Wind Erosion And Its Control

Published 2010

Wind erosion is widespread on agricultural land in the Great Plains, particularly in the semi-arid regions. Wind erosion physically removes the most fertile part of the soil (organic matter, clay, and silt) and lowers soil productivity. This loss in productivity increases the costs of producing crops. Blowing soil can reduce seedling survival and growth, depress crop yields, and increase the susceptibility of plants to certain types of stress, including diseases.

Some soil from eroded land enters suspension and becomes part of the atmospheric dust load. Dust obscures visibility and pollutes the air, fills road ditches and impacts water quality, causes automobile accidents, fouls machinery, and imperils animal and human health. Wind erosion is a threat to the sustainability of the land as well as the viability and quality of life for rural and urban communities.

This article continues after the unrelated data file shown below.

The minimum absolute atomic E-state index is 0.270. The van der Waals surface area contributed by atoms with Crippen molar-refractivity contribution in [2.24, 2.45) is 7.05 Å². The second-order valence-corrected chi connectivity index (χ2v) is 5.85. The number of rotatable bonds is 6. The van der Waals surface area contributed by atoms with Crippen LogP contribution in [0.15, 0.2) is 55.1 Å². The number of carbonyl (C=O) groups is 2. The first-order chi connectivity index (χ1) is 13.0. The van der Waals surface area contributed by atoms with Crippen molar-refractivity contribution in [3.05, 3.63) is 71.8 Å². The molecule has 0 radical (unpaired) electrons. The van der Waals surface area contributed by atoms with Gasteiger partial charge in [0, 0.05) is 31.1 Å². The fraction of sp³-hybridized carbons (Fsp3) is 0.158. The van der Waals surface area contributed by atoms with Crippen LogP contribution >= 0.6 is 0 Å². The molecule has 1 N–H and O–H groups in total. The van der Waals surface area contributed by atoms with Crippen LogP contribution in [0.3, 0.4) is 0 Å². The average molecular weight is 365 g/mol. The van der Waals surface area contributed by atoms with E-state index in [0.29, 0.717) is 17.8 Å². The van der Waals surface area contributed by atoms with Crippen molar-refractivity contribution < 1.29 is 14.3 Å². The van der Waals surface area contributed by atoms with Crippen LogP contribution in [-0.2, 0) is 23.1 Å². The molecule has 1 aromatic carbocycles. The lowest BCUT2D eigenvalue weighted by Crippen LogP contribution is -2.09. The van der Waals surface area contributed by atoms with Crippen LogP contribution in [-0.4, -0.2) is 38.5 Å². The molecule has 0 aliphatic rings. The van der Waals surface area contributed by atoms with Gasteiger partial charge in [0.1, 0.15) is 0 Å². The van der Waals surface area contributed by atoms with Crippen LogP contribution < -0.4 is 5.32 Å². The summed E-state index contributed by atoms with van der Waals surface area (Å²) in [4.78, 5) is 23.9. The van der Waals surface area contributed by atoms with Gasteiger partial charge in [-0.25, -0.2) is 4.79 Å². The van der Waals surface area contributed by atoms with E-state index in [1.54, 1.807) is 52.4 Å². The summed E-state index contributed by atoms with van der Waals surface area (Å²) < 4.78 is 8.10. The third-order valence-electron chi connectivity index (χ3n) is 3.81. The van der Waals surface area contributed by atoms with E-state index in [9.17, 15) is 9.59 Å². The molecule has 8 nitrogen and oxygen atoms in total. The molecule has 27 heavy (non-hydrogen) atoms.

Many practices can be used to reduce wind erosion, but all are basically directed at accomplishing one or more of the following:

Reduce wind velocity at the soil surface
Trap soil particles
Increase size of soiol aggregates

Publication Details


Drew J. Lyon

John A. Smith



Soil Management

Publication Date May 01, 2004
Last Revision Date February 24, 2010
Language English


Series NebGuide